Helen O'Connell

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Helen O'Connell in The Fabulous Dorseys (1947)

Helen O'Connell (May 23, 1920 – September 9, 1993) was an American singer, actress, and dancer.[1]


Born in Lima, Ohio, O'Connell joined the Jimmy Dorsey band in 1939 and achieved her best selling records in the early 1940s with "Green Eyes",[2] "Amapola," "Tangerine" and "Yours". In each of these Latin-influenced numbers, Bob Eberly crooned the song which Helen then reprised in an up-tempo arrangement.[2] O'Connell was selected by Down Beat readers as best female singer in 1940 and 1941 and won the 1940 Metronome magazine poll for best female vocalist.

O'Connell retired from show business upon her first marriage in 1943. When her marriage ended in 1951, she resumed her career, achieving some chart success and making regular appearances on television. She was one of the first "girls" on NBC's The Today Show, and at one point had her own NBC program, Here's Hollywood, conducting interviews with celebrities, often in their own homes. O'Connell co-hosted the Miss USA and Miss Universe pageants with Bob Barker from 1972 to 1980 and was nominated for an Emmy award in 1976 for her coverage of the Miss Universe pageant. O'Connell sang duets with Bing Crosby, Johnny Mercer, and Dean Martin. O'Connell's 1942 recording of Brazil with the Jimmy Dorsey Orchestra was a 2009 addition to the Grammy Hall of Fame.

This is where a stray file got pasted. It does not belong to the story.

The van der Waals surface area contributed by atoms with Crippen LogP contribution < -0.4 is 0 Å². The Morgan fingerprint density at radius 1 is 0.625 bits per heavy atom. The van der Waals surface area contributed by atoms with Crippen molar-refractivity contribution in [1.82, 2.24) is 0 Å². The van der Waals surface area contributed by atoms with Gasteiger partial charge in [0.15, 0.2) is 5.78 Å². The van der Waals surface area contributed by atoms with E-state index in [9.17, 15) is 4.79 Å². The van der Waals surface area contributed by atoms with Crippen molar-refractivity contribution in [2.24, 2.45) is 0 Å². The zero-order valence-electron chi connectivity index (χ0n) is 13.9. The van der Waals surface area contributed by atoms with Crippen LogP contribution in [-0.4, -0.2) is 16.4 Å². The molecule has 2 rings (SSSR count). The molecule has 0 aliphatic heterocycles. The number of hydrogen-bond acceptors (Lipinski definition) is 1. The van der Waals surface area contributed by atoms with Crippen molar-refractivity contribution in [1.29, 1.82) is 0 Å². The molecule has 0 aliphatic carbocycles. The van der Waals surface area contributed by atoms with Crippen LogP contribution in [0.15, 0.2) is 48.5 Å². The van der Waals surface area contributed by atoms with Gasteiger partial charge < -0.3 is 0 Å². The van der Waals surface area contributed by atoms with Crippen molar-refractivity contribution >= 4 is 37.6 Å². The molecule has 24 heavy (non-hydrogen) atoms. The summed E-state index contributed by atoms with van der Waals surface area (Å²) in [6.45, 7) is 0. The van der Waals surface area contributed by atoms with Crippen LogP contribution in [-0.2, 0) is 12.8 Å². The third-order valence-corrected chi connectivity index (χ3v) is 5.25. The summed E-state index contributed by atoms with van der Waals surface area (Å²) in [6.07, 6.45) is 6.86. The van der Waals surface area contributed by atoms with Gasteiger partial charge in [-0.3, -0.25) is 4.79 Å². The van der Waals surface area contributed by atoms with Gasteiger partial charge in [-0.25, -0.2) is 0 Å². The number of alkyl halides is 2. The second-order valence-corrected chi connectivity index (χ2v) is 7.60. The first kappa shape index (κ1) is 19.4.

O'Connell was married four times and had four children. Her last marriage, to arranger-conductor-composer Frank De Vol, ended with her death on September 9, 1993 in San Diego, California following a battle with Hepatitis C.


  1. ^ The Annual Obituary - Louise Mooney Collins, Roland Turner - 1993 Page 693 "HELEN O'CONNELL American Singer Born Lima, Ohio, 23 May 1920 Died San Diego, California, 9 September 1993 A ... O'Connell was also the affable host of the Miss Universe Pageant for nine years, and was the longtime television ... "
  2. ^ a b Gilliland, John (1994). Pop Chronicles the 40s: The Lively Story of Pop Music in the 40s (audiobook). ISBN 978-1-55935-147-8. OCLC 31611854.  Tape 2, side A.

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